The foundation of my interest in dance goes back to the 1st time I saw West Side Story on TV circa 1966. Over the years my primary exposure to this art form was via cinema. Later, musical theater gave another venue to experience talented artists in live story telling. On stage or on camera, dance is a very powerful & memorable component of entertainment.
In ‘02 I saw the Alvin Ailey Company perform their signature work Revelations. The overwhelming emotional power of that performance impacted me in a way no other production has ever done. It motivated me to explore the world of dance beyond the supporting role it had in film & musicals.
Even though dance is best suited to the stage or the screen, as I got back into photography I realized that still images of dancers are dramatically powerful & beautiful. I also recognized that capturing those decisive moments was extremely challenging.
To try to learn more about what I considered good dance photos I looked at thousands of images to establish ground rules for pictures I liked. Lighting, form within the frame, costume, environment, foreground, background, expressions & occasionally shadows were important. I also was determined to always be head to toe. Recent dance films or shows feel the need to cut away from the dancing. Show me see the dancers dancing!
In reviewing so many images I soon discovered that not unlike accomplished sports figures, the dancers muscle tone/tension highlighted an athleticism that in my mind’s eye had been subtle. The lighting & costumes are the most critical factors in capturing this detail revealing the unseen elements of power & strength. The images I liked best made great use of theatrical, studio or natural light & fashion.
I recognized that unlike those that compete in sports, dancers are athletes that create art with their athleticism. For me, this was a new perspective of how their talents are perceived. Blending this with the ability to layer emotions onto their movements elevates the viewer’s connection to the drama. Capturing that moment on a still camera is an ongoing challenge I find rewarding.
Head to toe is usually the best way to see the complete visual story. The space around the dancers is critical to emphasizing the form. I also prefer an odd number of dancers providing asymmetrical balance. However, two dancers can provide a balance I like. Also, I can crop tighter than head to toe to create a better image. I made those rules so I can break them!
With almost any image, red can be a dramatic addition if not overwhelming. Beyond that my “fashion” opinion is shallow. I quickly recognized that for me controlled lighting had the most impact on images that inspired me. Moving into a position for strong backlight helped to provide the silhouetted form of her legs.
One of my biggest peeves is the unavoidable horizons in photos of stage performances. While stage lighting is often less than perfect from a photography perspective I recognized that environment & look is part of the visual story. Also, don’t sweat things you can’t control. In my mind’s eye the black stripe across the lower third of this image adds strength to the base of the picture. The consistency of the lighting in this performance was a big plus.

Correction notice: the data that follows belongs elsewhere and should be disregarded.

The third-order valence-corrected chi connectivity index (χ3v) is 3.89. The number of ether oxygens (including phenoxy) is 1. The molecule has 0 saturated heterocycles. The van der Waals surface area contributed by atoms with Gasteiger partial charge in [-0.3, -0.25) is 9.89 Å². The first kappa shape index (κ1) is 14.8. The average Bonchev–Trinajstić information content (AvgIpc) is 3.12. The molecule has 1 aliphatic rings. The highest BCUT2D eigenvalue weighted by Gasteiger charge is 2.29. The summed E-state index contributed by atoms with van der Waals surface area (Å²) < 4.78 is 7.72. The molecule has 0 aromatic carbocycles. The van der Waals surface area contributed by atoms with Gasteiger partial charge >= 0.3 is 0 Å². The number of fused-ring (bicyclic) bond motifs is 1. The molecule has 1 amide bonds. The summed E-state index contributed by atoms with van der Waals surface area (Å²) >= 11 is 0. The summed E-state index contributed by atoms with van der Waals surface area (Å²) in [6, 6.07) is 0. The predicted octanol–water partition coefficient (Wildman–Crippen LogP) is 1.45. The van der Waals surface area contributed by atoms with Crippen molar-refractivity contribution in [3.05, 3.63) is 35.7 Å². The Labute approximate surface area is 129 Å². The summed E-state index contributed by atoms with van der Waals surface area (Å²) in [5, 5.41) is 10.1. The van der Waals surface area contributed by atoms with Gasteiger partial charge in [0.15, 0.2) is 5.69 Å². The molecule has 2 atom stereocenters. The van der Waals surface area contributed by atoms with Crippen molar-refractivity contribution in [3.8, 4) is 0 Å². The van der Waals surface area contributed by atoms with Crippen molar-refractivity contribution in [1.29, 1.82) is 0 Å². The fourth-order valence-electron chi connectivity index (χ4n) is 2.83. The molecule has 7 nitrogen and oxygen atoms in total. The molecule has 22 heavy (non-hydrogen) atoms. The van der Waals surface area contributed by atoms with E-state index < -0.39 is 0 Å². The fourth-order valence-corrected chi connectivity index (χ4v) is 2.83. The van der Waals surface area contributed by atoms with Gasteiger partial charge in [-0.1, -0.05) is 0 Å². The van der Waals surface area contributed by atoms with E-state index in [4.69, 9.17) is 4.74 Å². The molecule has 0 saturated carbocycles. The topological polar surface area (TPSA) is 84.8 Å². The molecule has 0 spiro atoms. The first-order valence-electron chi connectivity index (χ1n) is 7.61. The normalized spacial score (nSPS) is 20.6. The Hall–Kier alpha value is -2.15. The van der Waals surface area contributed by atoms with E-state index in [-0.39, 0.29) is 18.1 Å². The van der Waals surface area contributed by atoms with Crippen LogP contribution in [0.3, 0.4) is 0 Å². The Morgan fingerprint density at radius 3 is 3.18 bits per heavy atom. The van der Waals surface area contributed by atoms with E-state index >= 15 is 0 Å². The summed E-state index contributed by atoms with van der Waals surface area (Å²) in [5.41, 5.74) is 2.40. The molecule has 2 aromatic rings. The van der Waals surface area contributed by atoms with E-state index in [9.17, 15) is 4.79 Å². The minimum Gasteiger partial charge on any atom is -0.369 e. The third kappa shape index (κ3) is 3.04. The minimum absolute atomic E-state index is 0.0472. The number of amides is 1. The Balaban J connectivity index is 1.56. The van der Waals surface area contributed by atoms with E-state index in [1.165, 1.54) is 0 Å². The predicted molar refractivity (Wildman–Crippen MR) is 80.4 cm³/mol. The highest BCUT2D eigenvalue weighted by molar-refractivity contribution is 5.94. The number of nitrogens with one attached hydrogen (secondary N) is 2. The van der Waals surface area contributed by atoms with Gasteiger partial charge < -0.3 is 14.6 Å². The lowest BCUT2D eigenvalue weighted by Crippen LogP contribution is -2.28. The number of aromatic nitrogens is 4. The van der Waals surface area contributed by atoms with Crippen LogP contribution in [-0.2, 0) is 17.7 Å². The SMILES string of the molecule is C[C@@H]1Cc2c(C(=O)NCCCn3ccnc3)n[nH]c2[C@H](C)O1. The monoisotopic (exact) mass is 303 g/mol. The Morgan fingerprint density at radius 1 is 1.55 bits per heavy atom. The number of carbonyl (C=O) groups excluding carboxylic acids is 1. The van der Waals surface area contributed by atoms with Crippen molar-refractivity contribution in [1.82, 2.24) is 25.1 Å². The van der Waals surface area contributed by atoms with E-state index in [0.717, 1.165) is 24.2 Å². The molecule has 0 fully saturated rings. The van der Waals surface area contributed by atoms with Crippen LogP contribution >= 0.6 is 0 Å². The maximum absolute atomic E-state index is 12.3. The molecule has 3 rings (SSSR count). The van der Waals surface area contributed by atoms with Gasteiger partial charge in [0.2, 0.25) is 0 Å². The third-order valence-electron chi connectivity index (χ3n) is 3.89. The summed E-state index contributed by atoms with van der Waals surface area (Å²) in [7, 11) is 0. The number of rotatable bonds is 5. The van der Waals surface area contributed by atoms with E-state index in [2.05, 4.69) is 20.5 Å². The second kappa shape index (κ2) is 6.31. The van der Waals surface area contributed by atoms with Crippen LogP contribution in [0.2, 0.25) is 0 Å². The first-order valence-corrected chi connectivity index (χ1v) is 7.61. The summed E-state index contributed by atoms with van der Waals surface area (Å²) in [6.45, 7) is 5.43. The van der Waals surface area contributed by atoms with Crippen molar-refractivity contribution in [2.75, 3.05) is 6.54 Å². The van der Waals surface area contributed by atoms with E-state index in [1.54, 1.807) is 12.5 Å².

During my initial exploration of dance photography the leaps & jumps with the dancer suspended in midair caught my eyes. While this type of image is indeed sensational, I found that it could easily become unimaginative. I do like non-traditional locations of dancers. Photos showcasing the talent of these artists outside of the rehearsal studio & off the stage add drama.
As I am learning, it is crucial to the dancers that all of the details of their lines are precise. I am extremely grateful for the critique & education that Maria Caruso Founding Director of Bodigraphy has given me. I have photographer eyes & she is helping me understand dancer’s eyes. Having respect of the dancers perspective & approval of my images is critical. Details are extremely important!
In addition to her personal review of my images Maria Caruso has allowed me to shoot a rehearsal at her studio & a live performance. Without getting to geeky…the low light sensitivity of the camera sensors along with a new software programs are wonderful tools. Since I got camera geeky I will get history geeky. Bodiography’s studio is Gene Kelley’s old studio!
In my quest for doing more/better dance photography I signed up for a workshop entitled Dancing in the Dark. I looked forward to an opportunity for some control of lighting & more direct input to the dancers posing & movement. Unfortunately I was disappointed with the way the lighting was handled & less than thrilled with the locations. On the positive side Christina Lindhout of Verb Ballet was a very easy model to work with. I appreciated the way she could very subtlety change her form while understanding what myself & others photogs were trying to capture.
I’m extremely grateful for the support & opportunities Maria Caruso Founding Director of Bodiographics has provided. It is likely in the near future I will do a photography workshop with a recognized dance photographer. (Work I enjoy the most is predominately from Eastern Europe & naturally St. Petersburg Russia.)
My heartfelt thanks to Amanda, Bethany, Christina, Derrick, Kaylin, Maria, Melissa, Nicole & all the talented dancers at Bodiography Contemporary Ballet. I believe everyone dreams they could do what you do!